During the Georgian era (1714 to 1830), fashion and hairstyles started becoming quite elaborate. At first, hairstyles were simple, kept close to the head with few false curls falling down the sides. Around 1760, however, hairstyles increased in height and wigs became extremely popular. Styles became enormous and it often took hours to dress hair that would last for only a week. Both women and men were known to sport the tall, elegant hairstyles.
French styles were popular in the Georgian era. The high roll hairstyle was a head dress created from cow tail, horsehair or human hair and often weighed up to a pound. The hair often caused headaches and neck aches due to the strain of carrying such a weight atop of the head. Some women even went as far as sticking feathers into their hair. "Friseurs," French hairstylists, helped women to achieve these elaborate hairstyles.
Besides the high roll, many men and women often wore tall wigs in various colours including brown, grey, white and even blue and pink. However, most individuals preferred a white colour so they would dust their wigs with flour. These wigs became quite itchy so those who wore them often used long wooden sticks to scratch their itchy scalp. In order to keep their hair in place, many often slept sitting up.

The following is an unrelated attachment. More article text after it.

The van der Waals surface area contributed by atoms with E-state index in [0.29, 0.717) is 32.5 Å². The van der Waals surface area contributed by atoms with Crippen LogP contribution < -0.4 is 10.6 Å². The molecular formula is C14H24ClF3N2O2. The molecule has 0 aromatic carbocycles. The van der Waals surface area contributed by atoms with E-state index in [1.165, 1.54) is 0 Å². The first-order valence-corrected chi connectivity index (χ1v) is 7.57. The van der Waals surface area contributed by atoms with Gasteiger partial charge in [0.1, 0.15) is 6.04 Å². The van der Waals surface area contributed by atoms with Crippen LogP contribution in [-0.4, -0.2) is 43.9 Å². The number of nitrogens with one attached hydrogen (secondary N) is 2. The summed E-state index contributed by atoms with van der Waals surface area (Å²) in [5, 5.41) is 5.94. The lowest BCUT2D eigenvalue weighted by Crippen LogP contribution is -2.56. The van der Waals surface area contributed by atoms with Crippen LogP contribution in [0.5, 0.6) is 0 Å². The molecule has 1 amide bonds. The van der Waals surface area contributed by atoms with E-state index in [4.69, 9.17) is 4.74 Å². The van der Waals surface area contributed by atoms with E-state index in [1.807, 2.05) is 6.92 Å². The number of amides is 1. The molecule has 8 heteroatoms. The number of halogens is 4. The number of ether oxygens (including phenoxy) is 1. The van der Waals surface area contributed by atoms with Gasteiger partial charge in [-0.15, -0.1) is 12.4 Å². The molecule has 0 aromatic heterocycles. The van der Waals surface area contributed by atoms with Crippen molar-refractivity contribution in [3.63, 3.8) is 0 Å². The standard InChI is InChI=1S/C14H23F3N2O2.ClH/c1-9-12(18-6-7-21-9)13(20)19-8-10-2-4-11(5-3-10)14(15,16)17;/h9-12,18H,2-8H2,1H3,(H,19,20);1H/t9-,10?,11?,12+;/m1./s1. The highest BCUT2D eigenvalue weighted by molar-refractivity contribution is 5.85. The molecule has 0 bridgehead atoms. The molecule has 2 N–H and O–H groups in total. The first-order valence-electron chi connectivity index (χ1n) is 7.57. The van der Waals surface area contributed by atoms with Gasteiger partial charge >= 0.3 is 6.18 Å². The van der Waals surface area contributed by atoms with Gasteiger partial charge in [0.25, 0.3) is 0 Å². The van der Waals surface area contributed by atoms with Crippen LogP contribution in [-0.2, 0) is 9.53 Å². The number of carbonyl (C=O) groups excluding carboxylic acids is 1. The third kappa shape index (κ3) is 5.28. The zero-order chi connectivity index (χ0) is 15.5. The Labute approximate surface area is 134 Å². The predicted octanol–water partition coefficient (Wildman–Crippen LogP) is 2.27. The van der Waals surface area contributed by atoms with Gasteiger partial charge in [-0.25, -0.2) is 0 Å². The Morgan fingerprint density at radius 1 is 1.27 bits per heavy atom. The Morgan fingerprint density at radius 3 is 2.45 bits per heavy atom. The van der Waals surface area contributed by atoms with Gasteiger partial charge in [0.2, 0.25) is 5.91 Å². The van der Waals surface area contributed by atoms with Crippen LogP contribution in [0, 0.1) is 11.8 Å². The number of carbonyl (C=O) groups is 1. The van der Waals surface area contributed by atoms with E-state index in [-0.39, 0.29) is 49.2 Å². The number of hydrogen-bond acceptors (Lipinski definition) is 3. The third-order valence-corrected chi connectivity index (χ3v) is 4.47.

The 'hedgehog' hairstyle became popular during the Georgian era in the 1780s. The hairstyle was not as tall as hairstyles in the 1770s, but still considerably tall and were wide as well. Many women often wore the hairstyle with a hat that had a wide brim. These hairstyles were also dusted with white flour in order to achieve the powdered look.